Freelancers’ Questions: Is a solicitor best if my invoices remain unpaid?

Freelancer’s Question: I'm still chasing a client for a number of unpaid invoices that are overdue by several months. I've employed a debt collection agency to chase the debt, but they are no longer responding to my emails. Is my only recourse to approach a solicitor? Or is it best to persevere with the agency, or could the solicitor do that for me as well as hopefully recoup the monies owed? And importantly, will the fee for the solicitor be so high that it would make appointing them prohibitive?

Expert’s Answer: It is unusual that your debt collection agency has gone quiet; understandably this won’t be filling you with confidence that they are pursuing your debt vigorously.

A lot depends on how much is owed to you, whether your client disputes what you claim, and whether it’s a case of can’t pay or won’t pay.

If you are owed £5,000 or less, the courts call this a “small claim.” The relating court procedure is simplified and less formal and people are generally expected to conduct such cases themselves without solicitors. If you did employ a solicitor for a small claims case, you won’t generally be allowed to pass on any of their fees to your client.

For your reference, solicitors are not allowed to charge a percentage of what you win if the case goes to court but their fees will certainly be thousands of pounds, and most (but not all) solicitors are not really interested in the type of work you require. You might be better off with a debt collection agency, not necessarily the one which you have already engaged, in such circumstances.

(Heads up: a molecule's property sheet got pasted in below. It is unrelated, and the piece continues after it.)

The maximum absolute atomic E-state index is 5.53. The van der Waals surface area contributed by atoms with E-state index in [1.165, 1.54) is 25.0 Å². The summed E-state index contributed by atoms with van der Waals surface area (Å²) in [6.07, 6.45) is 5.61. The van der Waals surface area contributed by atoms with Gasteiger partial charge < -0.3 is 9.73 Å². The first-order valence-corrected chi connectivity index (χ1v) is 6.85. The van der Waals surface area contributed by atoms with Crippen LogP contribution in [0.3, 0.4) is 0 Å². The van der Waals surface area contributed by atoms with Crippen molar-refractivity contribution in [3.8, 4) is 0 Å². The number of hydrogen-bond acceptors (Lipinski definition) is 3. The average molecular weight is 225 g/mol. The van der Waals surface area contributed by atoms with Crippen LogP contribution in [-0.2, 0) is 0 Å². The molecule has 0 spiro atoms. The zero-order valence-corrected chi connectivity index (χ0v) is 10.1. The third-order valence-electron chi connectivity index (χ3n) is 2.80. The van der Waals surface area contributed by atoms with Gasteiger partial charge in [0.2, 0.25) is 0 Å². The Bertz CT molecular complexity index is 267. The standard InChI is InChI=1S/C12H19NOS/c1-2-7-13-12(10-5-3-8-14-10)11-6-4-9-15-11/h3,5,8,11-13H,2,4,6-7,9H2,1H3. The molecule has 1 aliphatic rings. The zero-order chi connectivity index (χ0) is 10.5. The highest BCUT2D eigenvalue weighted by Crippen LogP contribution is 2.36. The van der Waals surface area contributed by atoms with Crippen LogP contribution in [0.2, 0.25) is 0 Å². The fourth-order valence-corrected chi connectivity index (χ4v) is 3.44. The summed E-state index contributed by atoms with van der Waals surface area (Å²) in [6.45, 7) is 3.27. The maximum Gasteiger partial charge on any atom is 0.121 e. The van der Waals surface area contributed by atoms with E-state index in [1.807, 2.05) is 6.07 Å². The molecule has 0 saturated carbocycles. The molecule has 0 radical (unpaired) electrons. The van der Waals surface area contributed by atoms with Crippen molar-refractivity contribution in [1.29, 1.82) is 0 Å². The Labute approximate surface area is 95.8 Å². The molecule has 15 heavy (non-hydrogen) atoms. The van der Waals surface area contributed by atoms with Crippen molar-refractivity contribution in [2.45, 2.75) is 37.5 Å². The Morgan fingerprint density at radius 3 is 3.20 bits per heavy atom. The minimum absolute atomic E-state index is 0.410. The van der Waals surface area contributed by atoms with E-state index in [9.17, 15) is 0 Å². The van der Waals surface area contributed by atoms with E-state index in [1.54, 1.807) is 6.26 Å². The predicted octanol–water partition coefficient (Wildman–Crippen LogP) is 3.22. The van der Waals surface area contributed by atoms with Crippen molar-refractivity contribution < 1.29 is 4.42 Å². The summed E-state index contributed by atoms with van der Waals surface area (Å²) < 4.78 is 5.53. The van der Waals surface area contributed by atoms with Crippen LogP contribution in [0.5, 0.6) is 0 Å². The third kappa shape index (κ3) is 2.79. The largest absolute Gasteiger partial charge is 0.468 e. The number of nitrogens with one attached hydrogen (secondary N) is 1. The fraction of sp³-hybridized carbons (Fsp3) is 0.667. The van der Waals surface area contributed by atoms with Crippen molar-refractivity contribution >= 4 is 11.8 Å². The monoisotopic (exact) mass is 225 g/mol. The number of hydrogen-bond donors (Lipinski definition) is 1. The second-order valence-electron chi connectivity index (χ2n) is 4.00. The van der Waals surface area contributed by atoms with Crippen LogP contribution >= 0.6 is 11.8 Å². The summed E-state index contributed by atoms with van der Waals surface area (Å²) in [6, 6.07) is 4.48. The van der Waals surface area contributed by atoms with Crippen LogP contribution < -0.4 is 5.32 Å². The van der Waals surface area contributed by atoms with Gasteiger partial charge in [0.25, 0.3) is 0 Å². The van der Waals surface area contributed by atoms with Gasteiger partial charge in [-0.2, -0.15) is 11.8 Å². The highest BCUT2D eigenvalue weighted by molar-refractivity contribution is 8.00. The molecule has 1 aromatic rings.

If there is a dispute about the sum (- ‘won’t pay’), you should certainly consider using a solicitor as they will usually have more experience of dealing with disputed claims. Don’t be frightened to shop around for solicitors. A lot will give free initial advice to see whether you have a good claim and whether they can help. Don’t be frightened to ask how they charge and how much it will cost - solicitors vary. But don’t make the mistake of just going with the cheapest; they might not be the best. It’s more important that you get on with the solicitor and feel that he or she will do a good job for you.

If it’s a case of can’t pay, you should think carefully before taking any action. You might otherwise simply be wasting your money – a court judgment is, after all, just an expensive piece of paper if the client can’t afford to pay. If, however, it is a matter of won’t pay and your claim is over £5,000, you might have to issue court proceedings to force them to take your claim seriously. Discuss this with a solicitor and take advantage of some free initial legal advice. But a solicitor probably wouldn’t work with your debt collection agency; it’s a matter of using one or the other.

The expert was Gary Cousins, solicitor and founder of Cousins Business Law, a legal advisory for small businesses.

 

 

27th May 2011

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